I’ve been reading a book called “The Mighty Micro” by a namesake of mine, Dr Christopher Evans, a computer scientist from the 1970s, who sadly died at the age of only 48, not long after his book had been published.
I’m currently into the chapter discussing middle-term futures, which in this case refers to the years 1983-1990. It’s interesting to see how some of his thinking was close to the mark and some wasn’t. Here are some examples;
“By the late 1980’s, if data compression techniques continue on their present curve, it will be possible to store very large books, perhaps even sets of books on a microchip and a whole library in the space about the size of one of today’s paperbacks”.
In reality, compression techniques haven’t delivered the ability to store large volumes of information; although we can compress and de-duplicate data resonably well, the thing that has been most successful has been the increase in areal density of disk drives and memory chips. This growth in drive density probably wasn’t obvious 30 years ago as “portable” 3.5″ drives didn’t exist (5.25″ was the standard and they were big and bulky) and once they gained ground, the miniaturisation has been astounding. There’s no reason to assume the increase in drive and chip capacity won’t continue, as techniques are developed to get around limits in Physics.
“By the late 1980’s its computerised equivalent [a physical book] could be available at something like 10 pence, as raw material and distribution costs reduce sensationally with miniaturisation”
Wow, this one was miles off the mark. It has taken a lot longer for e-books to be accessible to the masses than Evans thought, as the ability to control content was so important. It seems strange to assume because production costs have reduced, it should therefore drive down the retail price. Electronic books are usually cheaper but not to the level of commodity. In fact new publications are pretty much on a par with their printed price. One exception to that is in out-of-copyright literature which can easily be found for free. It’s true to say that as we’ve moved to digital content, we haven’t seen a great reduction in price. Music is definitely not cheaper – a 10 track album at 99p per track is equivalent to the price of a physical CD – reflecting a trend that matches the value of the content to its price rather than distribution cost.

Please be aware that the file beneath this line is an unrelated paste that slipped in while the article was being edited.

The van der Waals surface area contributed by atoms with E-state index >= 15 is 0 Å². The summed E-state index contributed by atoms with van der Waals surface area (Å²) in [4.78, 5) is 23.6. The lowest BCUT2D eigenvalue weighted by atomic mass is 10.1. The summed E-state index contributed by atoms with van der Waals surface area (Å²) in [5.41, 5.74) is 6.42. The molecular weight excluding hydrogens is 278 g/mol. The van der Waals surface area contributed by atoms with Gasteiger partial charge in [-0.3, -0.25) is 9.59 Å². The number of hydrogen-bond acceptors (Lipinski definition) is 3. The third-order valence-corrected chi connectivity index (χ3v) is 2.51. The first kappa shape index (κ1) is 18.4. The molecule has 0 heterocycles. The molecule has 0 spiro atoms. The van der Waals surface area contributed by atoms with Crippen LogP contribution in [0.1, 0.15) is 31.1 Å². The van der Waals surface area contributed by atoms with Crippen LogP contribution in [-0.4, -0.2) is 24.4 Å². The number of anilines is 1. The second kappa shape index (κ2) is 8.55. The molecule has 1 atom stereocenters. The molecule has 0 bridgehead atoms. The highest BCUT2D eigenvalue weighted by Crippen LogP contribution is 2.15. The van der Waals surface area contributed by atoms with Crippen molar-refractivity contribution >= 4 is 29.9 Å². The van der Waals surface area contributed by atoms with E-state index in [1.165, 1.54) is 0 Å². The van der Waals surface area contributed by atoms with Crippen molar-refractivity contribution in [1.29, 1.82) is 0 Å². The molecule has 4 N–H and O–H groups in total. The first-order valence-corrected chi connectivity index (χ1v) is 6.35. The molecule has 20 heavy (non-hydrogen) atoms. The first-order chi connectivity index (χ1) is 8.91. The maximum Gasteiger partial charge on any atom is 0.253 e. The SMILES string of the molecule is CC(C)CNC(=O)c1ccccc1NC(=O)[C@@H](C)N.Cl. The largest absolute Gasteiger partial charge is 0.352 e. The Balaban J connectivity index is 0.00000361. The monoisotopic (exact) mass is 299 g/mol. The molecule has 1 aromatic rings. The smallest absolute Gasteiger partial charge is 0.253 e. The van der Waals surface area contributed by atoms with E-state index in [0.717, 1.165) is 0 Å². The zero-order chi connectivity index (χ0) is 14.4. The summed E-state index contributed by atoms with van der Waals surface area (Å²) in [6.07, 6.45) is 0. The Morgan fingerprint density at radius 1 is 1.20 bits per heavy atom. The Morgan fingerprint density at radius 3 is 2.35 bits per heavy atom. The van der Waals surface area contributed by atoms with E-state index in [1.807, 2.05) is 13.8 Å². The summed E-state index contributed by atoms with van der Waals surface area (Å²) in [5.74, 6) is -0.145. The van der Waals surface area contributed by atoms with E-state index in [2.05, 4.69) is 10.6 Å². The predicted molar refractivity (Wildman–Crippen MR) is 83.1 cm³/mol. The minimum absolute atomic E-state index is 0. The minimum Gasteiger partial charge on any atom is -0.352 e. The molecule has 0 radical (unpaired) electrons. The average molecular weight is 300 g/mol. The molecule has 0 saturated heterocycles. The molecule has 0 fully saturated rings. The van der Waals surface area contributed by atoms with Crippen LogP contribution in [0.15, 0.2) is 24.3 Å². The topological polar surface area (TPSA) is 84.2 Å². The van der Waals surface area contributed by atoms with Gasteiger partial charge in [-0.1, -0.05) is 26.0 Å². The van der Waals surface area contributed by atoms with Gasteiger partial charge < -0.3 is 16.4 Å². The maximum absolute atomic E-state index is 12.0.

“The aethetic needs of the book lover are most likely served by making the chip-readers themselves pleasant to look ad and to touch – binding them with gold clasps….”
Evans assumes that we will want our e-readers to look like physical books – how much further from the truth could that be! In addition, he implies that all content will be supplied on memory cards to be inserted into the reader – there was no discussion of the ability to receive content over the internet or wireless. However he does get one prediction right in this section, fortelling the demise of the bookseller, which of course has happened as Amazon have come to dominate the market.
Predicting the future is notoriously hard and I suspect anyone who says they can do it is deluded or lying. Even the most eminent computer scientists of my youth couldn’t predict the future in either content or timeline (remember the above changes were due to happen before 1990). The world’s (once) richest man didn’t see the impact the Internet was going to make, so what hope do the rest of us have?
However as I mentioned in this post, change is exciting and keeps me interested in IT. I’m not alone in this view. Perhaps it is a good thing we can’t predict the future; the mystery of not knowing keeps it fun!